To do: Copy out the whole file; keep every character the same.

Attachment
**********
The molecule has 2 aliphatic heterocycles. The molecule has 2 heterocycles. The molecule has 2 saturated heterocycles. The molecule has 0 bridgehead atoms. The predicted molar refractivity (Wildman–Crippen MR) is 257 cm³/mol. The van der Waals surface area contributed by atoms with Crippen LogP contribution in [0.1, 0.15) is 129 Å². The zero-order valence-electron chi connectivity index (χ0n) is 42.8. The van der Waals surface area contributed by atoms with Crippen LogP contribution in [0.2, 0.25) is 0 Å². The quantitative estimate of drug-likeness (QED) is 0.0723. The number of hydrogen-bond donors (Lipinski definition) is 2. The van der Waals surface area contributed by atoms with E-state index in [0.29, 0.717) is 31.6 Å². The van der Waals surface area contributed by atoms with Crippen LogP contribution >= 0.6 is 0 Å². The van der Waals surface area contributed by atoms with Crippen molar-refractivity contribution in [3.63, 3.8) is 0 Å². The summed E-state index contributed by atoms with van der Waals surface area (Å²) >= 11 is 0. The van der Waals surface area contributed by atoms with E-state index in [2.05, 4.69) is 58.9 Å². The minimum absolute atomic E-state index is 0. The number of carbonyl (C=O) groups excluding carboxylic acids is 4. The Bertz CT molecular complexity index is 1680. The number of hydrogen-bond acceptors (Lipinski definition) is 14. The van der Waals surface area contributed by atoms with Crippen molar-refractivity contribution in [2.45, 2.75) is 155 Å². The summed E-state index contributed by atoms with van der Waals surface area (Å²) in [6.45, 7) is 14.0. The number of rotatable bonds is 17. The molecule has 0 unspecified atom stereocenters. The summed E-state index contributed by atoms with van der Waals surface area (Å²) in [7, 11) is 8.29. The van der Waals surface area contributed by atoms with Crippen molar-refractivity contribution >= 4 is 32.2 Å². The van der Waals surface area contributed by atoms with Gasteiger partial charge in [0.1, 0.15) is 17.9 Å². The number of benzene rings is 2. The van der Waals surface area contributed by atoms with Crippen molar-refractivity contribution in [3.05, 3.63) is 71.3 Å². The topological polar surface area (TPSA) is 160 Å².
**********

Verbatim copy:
The molecule has 2 aliphatic heterocycles. The molecule has 2 heterocycles. The molecule has 2 saturated heterocycles. The molecule has 0 bridgehead atoms. The predicted molar refractivity (Wildman–Crippen MR) is 257 cm³/mol. The van der Waals surface area contributed by atoms with Crippen LogP contribution in [0.1, 0.15) is 129 Å². The zero-order valence-electron chi connectivity index (χ0n) is 42.8. The van der Waals surface area contributed by atoms with Crippen LogP contribution in [0.2, 0.25) is 0 Å². The quantitative estimate of drug-likeness (QED) is 0.0723. The number of hydrogen-bond donors (Lipinski definition) is 2. The van der Waals surface area contributed by atoms with E-state index in [0.29, 0.717) is 31.6 Å². The van der Waals surface area contributed by atoms with Crippen LogP contribution >= 0.6 is 0 Å². The van der Waals surface area contributed by atoms with Crippen molar-refractivity contribution in [3.63, 3.8) is 0 Å². The summed E-state index contributed by atoms with van der Waals surface area (Å²) >= 11 is 0. The van der Waals surface area contributed by atoms with E-state index in [2.05, 4.69) is 58.9 Å². The minimum absolute atomic E-state index is 0. The number of carbonyl (C=O) groups excluding carboxylic acids is 4. The Bertz CT molecular complexity index is 1680. The number of hydrogen-bond acceptors (Lipinski definition) is 14. The van der Waals surface area contributed by atoms with Crippen molar-refractivity contribution in [2.45, 2.75) is 155 Å². The summed E-state index contributed by atoms with van der Waals surface area (Å²) in [6.45, 7) is 14.0. The number of rotatable bonds is 17. The molecule has 0 unspecified atom stereocenters. The summed E-state index contributed by atoms with van der Waals surface area (Å²) in [7, 11) is 8.29. The van der Waals surface area contributed by atoms with Crippen molar-refractivity contribution >= 4 is 32.2 Å². The van der Waals surface area contributed by atoms with Gasteiger partial charge in [0.1, 0.15) is 17.9 Å². The number of benzene rings is 2. The van der Waals surface area contributed by atoms with Crippen molar-refractivity contribution in [3.05, 3.63) is 71.3 Å². The topological polar surface area (TPSA) is 160 Å².